Adjuvant immunotherapy prolongs recurrence-free survival in resected stage II B/C melanoma
Adjuvant immunotherapy prolongs recurrence-free survival in resected stage II B/C melanoma
ESMO Congress 2021, 16-21 September
Lugano, Switzerland, 18 September 2021 – The first randomised phase III clinical trial in stage II melanoma has shown a 35% reduction in the risk of recurrence with adjuvant pembrolizumab compared with placebo. The late breaking results of the KEYNOTE-716 trial are presented at the ESMO Congress 2021. (1)
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Patients with stage IIB and IIC melanoma have a deep or ulcerated primary tumor. These patients occur in similar numbers, and have the same risk of recurrence and death, as those with stage IIIA and IIIB melanoma. Despite the equivalent risk, the current standard of care is observation for stage II B/C and adjuvant therapy for stage III A/B melanoma.
Commenting on the findings, Dr. Omid Hamid, Chief of Research/Immuno-Oncology, The Angeles Clinic and Research Institute, a Cedars-Sinai Affiliate, Los Angeles, US, chair of the congress’s melanoma and other skin tumours track said: “The US Food and Drug Administration (FDA) is now examining this drug for the adjuvant treatment of stage IIB and IIC melanoma which, if approved, means we would be introducing immunotherapy earlier in the patient journey. This has the potential to spare patients recurrence and metastases. It is important to note that the trial included not just adults but also children and adolescents aged 12 years and older.”
KEYNOTE-716 randomly allocated to 976 patients with complete resection of cutaneous stage IIB or IIC melanoma and no lymph node involvement to the PD-1 inhibitor pembrolizumab or placebo for up to one year. At a median follow-up of 14.4 months, pembrolizumab significantly prolonged recurrence-free survival compared to placebo, with a hazard ratio of 0.65.
“These results are set to substantially change the population of melanoma patients who get treated in the adjuvant setting,” said study author Dr. Jason J. Luke, Director, Cancer Immunotherapeutics Center, UPMC Hillman Cancer Center, Pittsburgh, US. “Historically we have defined high-risk patients after surgery as those with lymph node positive disease. This trial suggests that the depth of the primary tumour and the ulceration status provide substantial information about the risk of recurrence and metastases and whether or not we might pursue adjuvant therapy. In future we will need to reconsider how we incorporate sentinel lymph node biopsy into our risk stratification.”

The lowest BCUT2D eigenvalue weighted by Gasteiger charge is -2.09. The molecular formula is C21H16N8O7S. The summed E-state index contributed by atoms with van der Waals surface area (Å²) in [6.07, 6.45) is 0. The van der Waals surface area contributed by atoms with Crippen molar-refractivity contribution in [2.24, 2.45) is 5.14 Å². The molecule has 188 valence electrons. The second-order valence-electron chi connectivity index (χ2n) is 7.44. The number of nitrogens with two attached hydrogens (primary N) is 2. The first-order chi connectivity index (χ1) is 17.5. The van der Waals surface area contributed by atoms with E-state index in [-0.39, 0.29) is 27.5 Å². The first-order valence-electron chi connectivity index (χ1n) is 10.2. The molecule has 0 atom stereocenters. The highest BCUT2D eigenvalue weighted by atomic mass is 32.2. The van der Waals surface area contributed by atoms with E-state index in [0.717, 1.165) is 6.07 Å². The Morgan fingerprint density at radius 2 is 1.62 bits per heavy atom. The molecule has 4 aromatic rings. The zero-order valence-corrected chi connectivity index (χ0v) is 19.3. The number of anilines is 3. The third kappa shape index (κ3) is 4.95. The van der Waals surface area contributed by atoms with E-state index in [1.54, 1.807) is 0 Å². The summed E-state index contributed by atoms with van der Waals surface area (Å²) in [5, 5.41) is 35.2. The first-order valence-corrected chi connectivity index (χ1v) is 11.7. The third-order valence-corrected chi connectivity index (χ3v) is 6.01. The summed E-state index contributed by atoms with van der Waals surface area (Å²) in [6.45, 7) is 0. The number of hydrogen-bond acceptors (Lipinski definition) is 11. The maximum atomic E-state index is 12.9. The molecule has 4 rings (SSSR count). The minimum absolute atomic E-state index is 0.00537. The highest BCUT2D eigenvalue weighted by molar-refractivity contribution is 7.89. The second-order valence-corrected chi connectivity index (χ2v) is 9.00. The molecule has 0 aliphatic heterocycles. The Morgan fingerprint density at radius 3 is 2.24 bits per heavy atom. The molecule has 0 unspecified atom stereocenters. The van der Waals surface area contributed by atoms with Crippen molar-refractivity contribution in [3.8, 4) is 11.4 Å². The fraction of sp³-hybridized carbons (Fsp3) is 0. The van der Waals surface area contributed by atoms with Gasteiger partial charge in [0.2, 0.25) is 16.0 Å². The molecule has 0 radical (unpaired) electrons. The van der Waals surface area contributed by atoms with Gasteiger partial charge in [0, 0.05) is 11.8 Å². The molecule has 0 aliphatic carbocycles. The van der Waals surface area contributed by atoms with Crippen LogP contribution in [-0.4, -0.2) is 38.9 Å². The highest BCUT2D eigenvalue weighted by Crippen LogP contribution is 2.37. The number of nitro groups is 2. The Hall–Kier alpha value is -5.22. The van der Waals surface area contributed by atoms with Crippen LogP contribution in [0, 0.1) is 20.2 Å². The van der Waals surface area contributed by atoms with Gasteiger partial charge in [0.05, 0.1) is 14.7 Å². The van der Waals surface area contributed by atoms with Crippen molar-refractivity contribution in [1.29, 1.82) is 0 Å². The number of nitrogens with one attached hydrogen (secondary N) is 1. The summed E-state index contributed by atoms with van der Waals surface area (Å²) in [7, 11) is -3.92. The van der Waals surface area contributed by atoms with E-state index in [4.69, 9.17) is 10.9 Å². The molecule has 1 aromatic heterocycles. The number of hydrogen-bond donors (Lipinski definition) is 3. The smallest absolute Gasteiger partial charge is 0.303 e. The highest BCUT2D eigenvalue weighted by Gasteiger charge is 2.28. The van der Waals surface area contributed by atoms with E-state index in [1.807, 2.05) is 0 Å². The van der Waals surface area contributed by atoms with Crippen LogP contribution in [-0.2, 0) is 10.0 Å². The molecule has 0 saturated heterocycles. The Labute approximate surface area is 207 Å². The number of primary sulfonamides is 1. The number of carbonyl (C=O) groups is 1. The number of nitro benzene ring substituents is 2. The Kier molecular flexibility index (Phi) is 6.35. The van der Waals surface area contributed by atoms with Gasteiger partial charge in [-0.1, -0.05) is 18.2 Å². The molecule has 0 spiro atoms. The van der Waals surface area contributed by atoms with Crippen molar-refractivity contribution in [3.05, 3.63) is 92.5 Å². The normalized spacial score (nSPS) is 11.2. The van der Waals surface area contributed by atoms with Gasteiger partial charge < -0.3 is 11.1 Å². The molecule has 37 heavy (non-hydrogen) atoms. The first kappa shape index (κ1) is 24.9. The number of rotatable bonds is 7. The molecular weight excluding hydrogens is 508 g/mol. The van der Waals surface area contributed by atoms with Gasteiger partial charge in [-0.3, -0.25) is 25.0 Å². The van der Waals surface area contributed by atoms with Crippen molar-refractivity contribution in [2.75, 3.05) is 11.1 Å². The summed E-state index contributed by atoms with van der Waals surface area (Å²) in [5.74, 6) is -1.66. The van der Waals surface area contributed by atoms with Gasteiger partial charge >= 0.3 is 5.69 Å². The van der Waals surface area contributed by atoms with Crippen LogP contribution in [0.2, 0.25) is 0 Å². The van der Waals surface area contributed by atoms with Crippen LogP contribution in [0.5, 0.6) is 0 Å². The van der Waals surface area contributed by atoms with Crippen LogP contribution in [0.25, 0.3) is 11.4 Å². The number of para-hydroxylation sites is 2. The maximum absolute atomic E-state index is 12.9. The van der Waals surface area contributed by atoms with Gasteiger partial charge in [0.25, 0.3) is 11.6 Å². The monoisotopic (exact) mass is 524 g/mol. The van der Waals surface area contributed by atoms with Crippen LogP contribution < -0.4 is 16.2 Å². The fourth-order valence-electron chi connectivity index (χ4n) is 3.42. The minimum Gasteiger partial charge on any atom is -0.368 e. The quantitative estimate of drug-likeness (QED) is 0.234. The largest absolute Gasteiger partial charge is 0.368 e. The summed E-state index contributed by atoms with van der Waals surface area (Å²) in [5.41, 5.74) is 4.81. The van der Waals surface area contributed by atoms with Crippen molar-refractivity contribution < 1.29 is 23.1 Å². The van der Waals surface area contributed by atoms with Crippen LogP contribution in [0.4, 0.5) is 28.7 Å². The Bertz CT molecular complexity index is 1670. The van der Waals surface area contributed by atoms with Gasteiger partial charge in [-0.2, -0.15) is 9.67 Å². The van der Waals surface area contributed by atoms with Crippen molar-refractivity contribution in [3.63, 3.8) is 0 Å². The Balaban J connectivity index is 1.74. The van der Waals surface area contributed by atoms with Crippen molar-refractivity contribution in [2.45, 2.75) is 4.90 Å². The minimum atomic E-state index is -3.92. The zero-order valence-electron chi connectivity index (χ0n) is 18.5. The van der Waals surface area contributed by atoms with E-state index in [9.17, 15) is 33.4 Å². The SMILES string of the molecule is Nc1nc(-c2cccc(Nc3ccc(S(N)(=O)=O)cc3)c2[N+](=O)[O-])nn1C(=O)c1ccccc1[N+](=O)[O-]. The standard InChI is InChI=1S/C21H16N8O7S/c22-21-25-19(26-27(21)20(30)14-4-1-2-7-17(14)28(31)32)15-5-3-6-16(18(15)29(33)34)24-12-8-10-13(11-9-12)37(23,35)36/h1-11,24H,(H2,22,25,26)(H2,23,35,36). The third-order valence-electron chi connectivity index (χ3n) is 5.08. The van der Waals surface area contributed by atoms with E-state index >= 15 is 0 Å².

During the 14.4-month follow-up, 54 (11.1%) patients on pembrolizumab had a recurrence compared with 82 (16.8%) on placebo, while distant recurrences were nearly halved with pembrolizumab (23 events) versus placebo (38 events). Luke pointed out: “There has been a belief that early-stage melanoma doesn’t recur very fast and that these patients don’t develop metastatic disease. These data clearly disprove that and show that patients with high-risk stage II melanoma recur quickly and distantly, just the same as patients with stage IIIA and IIIB. Treatment with pembrolizumab reduced that in a meaningful and statistically significant way, indicating that these stage II patients should be offered adjuvant therapy.”
Luke highlighted that the potential for side-effects may have been one reason for withholding adjuvant treatment in the stage II setting: “When the only available therapies were high-dose interferon and ipilimumab, both of which were associated with more than 50% rates of severe adverse events, that just wasn’t tolerable for patients with early stage disease. But now with anti-PD-1 treatment it’s a much more attractive risk/benefit scenario and given the results of this trial, I think we should be offering this to our patients.”
Luke said the trial has established a benchmark for future studies: “In a world of financial constraints and personalised medicine, we’d ultimately like to know exactly who we need to treat. This trial provides a platform from which to do those molecular studies. In addition, as patients who recur in the placebo arm cross over to the pembrolizumab group, we will eventually get an answer about whether it is more effective to treat right after surgery or to wait until the melanoma comes back.”
Hamid noted that the dose frequency and duration of adjuvant therapy in stage II B/C melanoma should also be evaluated: “Studies of adjuvant therapy in other stage II solid tumours have suggested that a shorter time course of therapy can provide the best risk/benefit ratio – although these were not immunotherapies. Patients in KEYNOTE-716 were treated for one year and while the incidence of grade 3 or 4 toxicity was minimal, side-effects could potentially have a significant impact on the lifestyle of these patients.”
He added that longer follow-up is required to find out if there is an overall survival benefit with anti-PD-1 therapy in these patients. “We also need to determine what giving adjuvant anti-PD-1 therapy in stage II B/C means for stage III patients who recur and would currently receive this treatment,” said Hamid. “I foresee that some of the regimens we now use in the metastatic setting may move up earlier in stage III disease. Ongoing clinical trials are examining novel combinations in the stage III setting – for example, VEGF targeted therapies or pegylated IL-2 or anti-LAG-3 antibody plus anti-PD-1 therapy – versus standard single agent anti-PD-1 therapy.”